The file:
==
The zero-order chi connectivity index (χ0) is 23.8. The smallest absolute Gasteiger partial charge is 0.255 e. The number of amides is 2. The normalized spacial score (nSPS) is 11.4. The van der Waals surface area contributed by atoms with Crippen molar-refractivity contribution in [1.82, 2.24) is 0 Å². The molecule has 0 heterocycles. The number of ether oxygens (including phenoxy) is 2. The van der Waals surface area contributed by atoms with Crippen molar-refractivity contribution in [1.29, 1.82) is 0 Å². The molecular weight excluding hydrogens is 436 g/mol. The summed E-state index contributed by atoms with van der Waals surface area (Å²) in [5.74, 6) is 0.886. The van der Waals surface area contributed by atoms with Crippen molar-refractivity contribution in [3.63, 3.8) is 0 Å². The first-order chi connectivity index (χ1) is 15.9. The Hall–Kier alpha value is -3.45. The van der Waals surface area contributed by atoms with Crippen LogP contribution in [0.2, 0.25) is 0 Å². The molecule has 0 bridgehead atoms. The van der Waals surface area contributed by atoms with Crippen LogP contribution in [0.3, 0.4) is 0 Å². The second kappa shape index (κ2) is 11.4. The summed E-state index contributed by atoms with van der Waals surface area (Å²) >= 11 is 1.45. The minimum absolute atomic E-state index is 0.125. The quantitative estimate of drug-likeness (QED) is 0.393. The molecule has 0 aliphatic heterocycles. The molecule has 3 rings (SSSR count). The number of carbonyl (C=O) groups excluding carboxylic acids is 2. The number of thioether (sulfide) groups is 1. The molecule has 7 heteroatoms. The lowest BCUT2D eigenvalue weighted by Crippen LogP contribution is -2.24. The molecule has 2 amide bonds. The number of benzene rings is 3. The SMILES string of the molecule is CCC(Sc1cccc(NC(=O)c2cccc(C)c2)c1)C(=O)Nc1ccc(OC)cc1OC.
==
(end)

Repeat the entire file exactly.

The zero-order chi connectivity index (χ0) is 23.8. The smallest absolute Gasteiger partial charge is 0.255 e. The number of amides is 2. The normalized spacial score (nSPS) is 11.4. The van der Waals surface area contributed by atoms with Crippen molar-refractivity contribution in [1.82, 2.24) is 0 Å². The molecule has 0 heterocycles. The number of ether oxygens (including phenoxy) is 2. The van der Waals surface area contributed by atoms with Crippen molar-refractivity contribution in [1.29, 1.82) is 0 Å². The molecular weight excluding hydrogens is 436 g/mol. The summed E-state index contributed by atoms with van der Waals surface area (Å²) in [5.74, 6) is 0.886. The van der Waals surface area contributed by atoms with Crippen molar-refractivity contribution in [3.63, 3.8) is 0 Å². The first-order chi connectivity index (χ1) is 15.9. The Hall–Kier alpha value is -3.45. The van der Waals surface area contributed by atoms with Crippen LogP contribution in [0.2, 0.25) is 0 Å². The molecule has 0 bridgehead atoms. The van der Waals surface area contributed by atoms with Crippen LogP contribution in [0.3, 0.4) is 0 Å². The second kappa shape index (κ2) is 11.4. The summed E-state index contributed by atoms with van der Waals surface area (Å²) >= 11 is 1.45. The minimum absolute atomic E-state index is 0.125. The quantitative estimate of drug-likeness (QED) is 0.393. The molecule has 0 aliphatic heterocycles. The molecule has 3 rings (SSSR count). The number of carbonyl (C=O) groups excluding carboxylic acids is 2. The number of thioether (sulfide) groups is 1. The molecule has 7 heteroatoms. The lowest BCUT2D eigenvalue weighted by Crippen LogP contribution is -2.24. The molecule has 2 amide bonds. The number of benzene rings is 3. The SMILES string of the molecule is CCC(Sc1cccc(NC(=O)c2cccc(C)c2)c1)C(=O)Nc1ccc(OC)cc1OC.